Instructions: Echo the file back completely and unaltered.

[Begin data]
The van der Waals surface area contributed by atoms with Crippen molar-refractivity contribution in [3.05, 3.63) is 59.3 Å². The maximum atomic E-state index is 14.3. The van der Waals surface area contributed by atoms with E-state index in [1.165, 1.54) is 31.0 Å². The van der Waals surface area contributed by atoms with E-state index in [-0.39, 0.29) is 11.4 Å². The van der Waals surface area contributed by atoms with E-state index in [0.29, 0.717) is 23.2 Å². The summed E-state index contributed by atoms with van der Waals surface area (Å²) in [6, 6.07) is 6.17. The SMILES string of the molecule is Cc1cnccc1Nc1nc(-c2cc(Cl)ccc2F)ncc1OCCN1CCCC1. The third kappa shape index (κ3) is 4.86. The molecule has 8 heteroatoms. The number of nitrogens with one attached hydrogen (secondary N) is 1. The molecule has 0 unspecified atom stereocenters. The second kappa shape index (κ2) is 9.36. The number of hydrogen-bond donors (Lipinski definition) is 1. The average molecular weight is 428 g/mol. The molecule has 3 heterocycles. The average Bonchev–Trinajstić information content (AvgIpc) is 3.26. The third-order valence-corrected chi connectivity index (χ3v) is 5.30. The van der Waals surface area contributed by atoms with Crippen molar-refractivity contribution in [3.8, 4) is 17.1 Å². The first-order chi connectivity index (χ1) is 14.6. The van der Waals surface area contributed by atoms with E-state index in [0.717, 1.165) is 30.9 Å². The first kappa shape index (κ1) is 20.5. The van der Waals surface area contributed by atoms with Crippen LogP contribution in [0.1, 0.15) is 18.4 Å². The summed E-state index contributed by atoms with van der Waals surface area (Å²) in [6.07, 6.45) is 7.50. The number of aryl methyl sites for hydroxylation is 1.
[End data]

The van der Waals surface area contributed by atoms with Crippen molar-refractivity contribution in [3.05, 3.63) is 59.3 Å². The maximum atomic E-state index is 14.3. The van der Waals surface area contributed by atoms with E-state index in [1.165, 1.54) is 31.0 Å². The van der Waals surface area contributed by atoms with E-state index in [-0.39, 0.29) is 11.4 Å². The van der Waals surface area contributed by atoms with E-state index in [0.29, 0.717) is 23.2 Å². The summed E-state index contributed by atoms with van der Waals surface area (Å²) in [6, 6.07) is 6.17. The SMILES string of the molecule is Cc1cnccc1Nc1nc(-c2cc(Cl)ccc2F)ncc1OCCN1CCCC1. The third kappa shape index (κ3) is 4.86. The molecule has 8 heteroatoms. The number of nitrogens with one attached hydrogen (secondary N) is 1. The molecule has 0 unspecified atom stereocenters. The second kappa shape index (κ2) is 9.36. The number of hydrogen-bond donors (Lipinski definition) is 1. The average molecular weight is 428 g/mol. The molecule has 3 heterocycles. The average Bonchev–Trinajstić information content (AvgIpc) is 3.26. The third-order valence-corrected chi connectivity index (χ3v) is 5.30. The van der Waals surface area contributed by atoms with Crippen molar-refractivity contribution in [3.8, 4) is 17.1 Å². The first-order chi connectivity index (χ1) is 14.6. The van der Waals surface area contributed by atoms with E-state index in [0.717, 1.165) is 30.9 Å². The first kappa shape index (κ1) is 20.5. The van der Waals surface area contributed by atoms with Crippen LogP contribution in [0.1, 0.15) is 18.4 Å². The summed E-state index contributed by atoms with van der Waals surface area (Å²) in [6.07, 6.45) is 7.50. The number of aryl methyl sites for hydroxylation is 1.